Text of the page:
# Proof of existence and uniqueness

Please help me out with the conditions for existence of a pure strategy Nash equilibrium. The game is one of two players with symmetric strategies. After that, please help me out with the conditions needed to show uniqueness of my closed form solution. Even just a link to a resource would be extremely valuable. I looked up resources but a lot of them seem too technical and not applied, and I really wanted to see a proof of existence in practice. Thank you in advance!

I really wanted to see a proof of existence in practice.

Proofs are usually theoretical, especially non-constructive proofs of existence. I'm sorry you have to take this class, because if you find the proofs in the resources very technical, you might not get a lot out of it.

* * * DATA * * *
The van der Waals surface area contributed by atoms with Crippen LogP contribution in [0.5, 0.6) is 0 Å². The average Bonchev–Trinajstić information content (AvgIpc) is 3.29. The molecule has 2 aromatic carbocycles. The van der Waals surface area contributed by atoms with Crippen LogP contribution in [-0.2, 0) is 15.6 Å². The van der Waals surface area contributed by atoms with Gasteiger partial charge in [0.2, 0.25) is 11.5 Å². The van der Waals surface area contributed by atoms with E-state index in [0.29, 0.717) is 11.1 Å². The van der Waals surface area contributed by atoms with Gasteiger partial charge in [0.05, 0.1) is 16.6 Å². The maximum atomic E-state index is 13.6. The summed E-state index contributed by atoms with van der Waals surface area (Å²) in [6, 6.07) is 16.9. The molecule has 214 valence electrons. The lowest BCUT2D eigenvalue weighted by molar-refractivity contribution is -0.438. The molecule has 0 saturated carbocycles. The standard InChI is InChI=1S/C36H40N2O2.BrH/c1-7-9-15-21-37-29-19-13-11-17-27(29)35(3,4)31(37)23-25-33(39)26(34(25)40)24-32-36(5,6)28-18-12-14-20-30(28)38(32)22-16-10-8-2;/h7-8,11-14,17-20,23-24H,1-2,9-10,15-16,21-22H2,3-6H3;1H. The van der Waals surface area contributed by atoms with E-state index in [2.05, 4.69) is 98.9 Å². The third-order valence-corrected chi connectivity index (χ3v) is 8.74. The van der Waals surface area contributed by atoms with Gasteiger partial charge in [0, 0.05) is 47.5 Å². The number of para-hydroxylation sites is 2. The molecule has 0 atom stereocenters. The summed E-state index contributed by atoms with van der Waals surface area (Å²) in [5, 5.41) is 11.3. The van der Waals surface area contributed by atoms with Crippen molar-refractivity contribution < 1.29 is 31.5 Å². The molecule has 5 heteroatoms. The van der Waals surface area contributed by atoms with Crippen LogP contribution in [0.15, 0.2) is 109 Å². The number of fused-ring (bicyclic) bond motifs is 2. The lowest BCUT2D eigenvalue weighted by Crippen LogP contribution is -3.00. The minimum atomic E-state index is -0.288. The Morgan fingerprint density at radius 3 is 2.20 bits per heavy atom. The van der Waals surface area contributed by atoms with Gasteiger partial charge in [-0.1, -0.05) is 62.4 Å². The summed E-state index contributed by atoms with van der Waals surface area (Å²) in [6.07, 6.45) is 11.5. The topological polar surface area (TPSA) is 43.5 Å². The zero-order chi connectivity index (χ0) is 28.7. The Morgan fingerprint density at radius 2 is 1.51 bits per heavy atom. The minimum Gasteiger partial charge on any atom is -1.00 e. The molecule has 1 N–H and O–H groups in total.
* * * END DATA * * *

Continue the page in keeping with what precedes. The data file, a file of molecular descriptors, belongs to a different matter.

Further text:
Having said that, since the game you describe is "small":

The game is one of two players with symmetric strategies.

meaning

$$\begin{matrix} &\#2 \\ \#1 & \begin{array}{c|c|c} &A &B \\ \hline A &a_1,a_1 &a_2,a_3 \\ \hline B &a_3,a_2 &a_4,a_4 \end{array} \end{matrix}$$

they probably want you to look at all possible cases. In case of pure strategies, only the order of the utilities (of the pure strategy profiles) matter, as a player will deviate from a strategy profile if they can get a bigger utility by changing her strategy. Thus you have to look at stuff like 'case $$a_1>a_2>a_3>a_4$$' etc.

You can figure out all the equilibria in each case, see if 1. one exists 2. it's unique.

E.g.; in case $$a_1>a_2>a_3>a_4$$:
Player 1 will strictly prefer $$(A,A)$$ to $$(B,A)$$ and $$(A,B)$$ to $$(B,B)$$, so she will always play $$A$$. Same goes for player $$2$$ because of symmetry. Thus $$(A,A)$$ is a Nash-equilibrium, and it is the only one.

There are a bunch of cases though, so if you can, figure out smart arguments for simplifying them/ignoring some.